American Standards 

No, we're not talking the playlist from the latest CD by lounge singer wannabe Rod Stewart (who knew?). This is about American craft beer and three different landmark brews that set the tone for three different styles. Served up are an IPA, a pale ale and a hefeweizen. You may or may not agree that my picks are the best available, but they are readily available and serve as something of a benchmark for most beer lovers. Let the drinking begin.

Anchor Brewing Liberty Ale

Anchor has a history in San Francisco dating back to 1896. It's gone through a lot of changes and a lot of openings and closings, but in 1965, appliance heir Fritz Maytag rescued the operation. He brought out Liberty Ale in 1975 to commemorate the ride of Paul Revere. Though it's not labeled as an IPA, with its dry hopping and bitterness profile, it certainly qualifies. We're not talking the Northwest uber-hop style here, but more an homage to the legendary--gone but not forgotten--Ballantine IPA. It's all about balance, and this one has it in spades with complex hops that range from pine resin to citrus. Smooth malt and apricot tea flavors mark the mid-palate with an nice hit of oily bitterness on the finish. This is an old favorite you shouldn't neglect.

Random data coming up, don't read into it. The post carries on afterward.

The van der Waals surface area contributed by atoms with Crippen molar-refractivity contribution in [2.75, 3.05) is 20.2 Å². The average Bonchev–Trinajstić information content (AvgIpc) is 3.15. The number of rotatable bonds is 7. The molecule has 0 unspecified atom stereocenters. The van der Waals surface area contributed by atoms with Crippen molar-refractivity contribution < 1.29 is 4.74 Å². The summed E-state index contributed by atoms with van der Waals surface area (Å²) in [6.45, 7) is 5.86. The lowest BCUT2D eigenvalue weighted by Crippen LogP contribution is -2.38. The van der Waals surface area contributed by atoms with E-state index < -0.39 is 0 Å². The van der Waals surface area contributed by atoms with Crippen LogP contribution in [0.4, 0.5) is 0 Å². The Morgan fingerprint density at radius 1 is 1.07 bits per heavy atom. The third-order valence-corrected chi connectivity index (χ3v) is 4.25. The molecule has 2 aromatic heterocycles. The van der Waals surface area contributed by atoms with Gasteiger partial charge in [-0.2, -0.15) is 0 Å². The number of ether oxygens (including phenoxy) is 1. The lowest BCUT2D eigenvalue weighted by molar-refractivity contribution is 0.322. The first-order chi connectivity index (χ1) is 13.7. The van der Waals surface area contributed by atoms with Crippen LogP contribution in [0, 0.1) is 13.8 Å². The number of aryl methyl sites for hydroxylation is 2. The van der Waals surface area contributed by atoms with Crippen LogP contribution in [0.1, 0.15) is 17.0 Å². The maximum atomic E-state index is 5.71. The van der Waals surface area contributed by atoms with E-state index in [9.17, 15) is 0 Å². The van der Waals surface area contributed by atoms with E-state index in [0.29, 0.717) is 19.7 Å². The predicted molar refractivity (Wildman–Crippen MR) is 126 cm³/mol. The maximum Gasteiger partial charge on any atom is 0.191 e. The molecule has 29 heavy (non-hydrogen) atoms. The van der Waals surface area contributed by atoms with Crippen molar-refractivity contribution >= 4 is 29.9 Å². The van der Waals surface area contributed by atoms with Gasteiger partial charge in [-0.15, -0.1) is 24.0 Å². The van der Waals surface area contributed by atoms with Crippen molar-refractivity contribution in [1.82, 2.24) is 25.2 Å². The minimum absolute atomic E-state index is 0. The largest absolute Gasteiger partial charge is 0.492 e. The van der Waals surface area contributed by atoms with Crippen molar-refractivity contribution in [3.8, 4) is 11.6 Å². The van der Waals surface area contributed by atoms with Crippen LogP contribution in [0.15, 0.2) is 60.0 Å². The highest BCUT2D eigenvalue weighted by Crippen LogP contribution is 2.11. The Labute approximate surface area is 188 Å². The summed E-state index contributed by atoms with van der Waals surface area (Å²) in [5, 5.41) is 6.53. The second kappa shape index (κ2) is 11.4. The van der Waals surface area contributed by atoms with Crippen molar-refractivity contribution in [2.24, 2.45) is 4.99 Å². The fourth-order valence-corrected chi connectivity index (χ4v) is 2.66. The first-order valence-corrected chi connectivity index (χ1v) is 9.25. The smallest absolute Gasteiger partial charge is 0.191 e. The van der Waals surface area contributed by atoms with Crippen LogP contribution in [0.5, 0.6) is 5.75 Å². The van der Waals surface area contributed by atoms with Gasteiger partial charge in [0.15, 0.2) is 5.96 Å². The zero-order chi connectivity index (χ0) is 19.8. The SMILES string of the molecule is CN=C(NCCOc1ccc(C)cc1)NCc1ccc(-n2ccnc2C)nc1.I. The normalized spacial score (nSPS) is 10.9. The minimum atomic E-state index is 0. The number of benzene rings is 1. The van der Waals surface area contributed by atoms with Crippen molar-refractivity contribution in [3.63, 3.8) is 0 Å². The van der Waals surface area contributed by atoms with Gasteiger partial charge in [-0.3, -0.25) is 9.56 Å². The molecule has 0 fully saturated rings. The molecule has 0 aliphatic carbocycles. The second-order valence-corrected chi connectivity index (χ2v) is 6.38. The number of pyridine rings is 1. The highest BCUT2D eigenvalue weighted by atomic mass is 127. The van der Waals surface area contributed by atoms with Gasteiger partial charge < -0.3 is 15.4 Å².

Sierra Nevada Pale Ale

Pours a pale amber with a thick and frothy light-beige head that crashes fairly quickly but leaves a nice lacing. Light, lovely hop aromas mingle with citrus and malt. At its coldest, sweet biscuit and caramel malt are backed by citrus and spice with a good hop grip on the finish. As it warms up the pine-colored hops move forward, and you pick up notes of berry and deeper spice. After 30 years this is still Sierra Nevada's flagship brew. Its balance and easy drinkability make it a hallmark for the style.

Widmer Hefeweizen

This hazy, golden-hued brew is the perfect fit for the lazy days of summer. OK, it's not the most complex brew, but who wants complexity when the scorching sun is beating down on you? Widmer is the original, introducing their version of hefeweizen to America in 1986. The aromas are light and marked by soft hops and wheat. It's a completely refreshing quaff with sweet citrus playing against yeasty bread dough and very subdued malt. If it finishes a bit short, adding the traditional lemon wedge fixes that nicely. Lighten up and enjoy.

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